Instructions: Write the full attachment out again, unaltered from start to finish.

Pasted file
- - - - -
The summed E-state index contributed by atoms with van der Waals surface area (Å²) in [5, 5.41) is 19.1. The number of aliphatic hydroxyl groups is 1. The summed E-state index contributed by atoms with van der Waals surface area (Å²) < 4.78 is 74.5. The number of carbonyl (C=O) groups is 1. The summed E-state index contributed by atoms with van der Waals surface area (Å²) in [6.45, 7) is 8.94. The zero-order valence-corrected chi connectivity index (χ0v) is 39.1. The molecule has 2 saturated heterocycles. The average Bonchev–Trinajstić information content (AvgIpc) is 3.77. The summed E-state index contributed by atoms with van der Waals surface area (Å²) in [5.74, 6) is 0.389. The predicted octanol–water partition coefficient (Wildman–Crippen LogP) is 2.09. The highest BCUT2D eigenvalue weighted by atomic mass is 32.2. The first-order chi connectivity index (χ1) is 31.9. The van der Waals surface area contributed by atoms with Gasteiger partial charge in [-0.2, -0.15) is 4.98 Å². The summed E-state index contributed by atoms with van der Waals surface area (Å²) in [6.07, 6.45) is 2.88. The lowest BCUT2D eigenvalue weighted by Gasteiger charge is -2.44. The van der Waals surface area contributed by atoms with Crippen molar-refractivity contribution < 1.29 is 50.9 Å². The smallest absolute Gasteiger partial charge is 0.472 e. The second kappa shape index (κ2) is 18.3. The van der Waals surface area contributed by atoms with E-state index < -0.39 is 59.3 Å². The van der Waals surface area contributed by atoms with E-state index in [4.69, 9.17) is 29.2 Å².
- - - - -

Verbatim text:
The summed E-state index contributed by atoms with van der Waals surface area (Å²) in [5, 5.41) is 19.1. The number of aliphatic hydroxyl groups is 1. The summed E-state index contributed by atoms with van der Waals surface area (Å²) < 4.78 is 74.5. The number of carbonyl (C=O) groups is 1. The summed E-state index contributed by atoms with van der Waals surface area (Å²) in [6.45, 7) is 8.94. The zero-order valence-corrected chi connectivity index (χ0v) is 39.1. The molecule has 2 saturated heterocycles. The average Bonchev–Trinajstić information content (AvgIpc) is 3.77. The summed E-state index contributed by atoms with van der Waals surface area (Å²) in [5.74, 6) is 0.389. The predicted octanol–water partition coefficient (Wildman–Crippen LogP) is 2.09. The highest BCUT2D eigenvalue weighted by atomic mass is 32.2. The first-order chi connectivity index (χ1) is 31.9. The van der Waals surface area contributed by atoms with Gasteiger partial charge in [-0.2, -0.15) is 4.98 Å². The summed E-state index contributed by atoms with van der Waals surface area (Å²) in [6.07, 6.45) is 2.88. The lowest BCUT2D eigenvalue weighted by Gasteiger charge is -2.44. The van der Waals surface area contributed by atoms with Crippen molar-refractivity contribution < 1.29 is 50.9 Å². The smallest absolute Gasteiger partial charge is 0.472 e. The second kappa shape index (κ2) is 18.3. The van der Waals surface area contributed by atoms with E-state index < -0.39 is 59.3 Å². The van der Waals surface area contributed by atoms with E-state index in [4.69, 9.17) is 29.2 Å².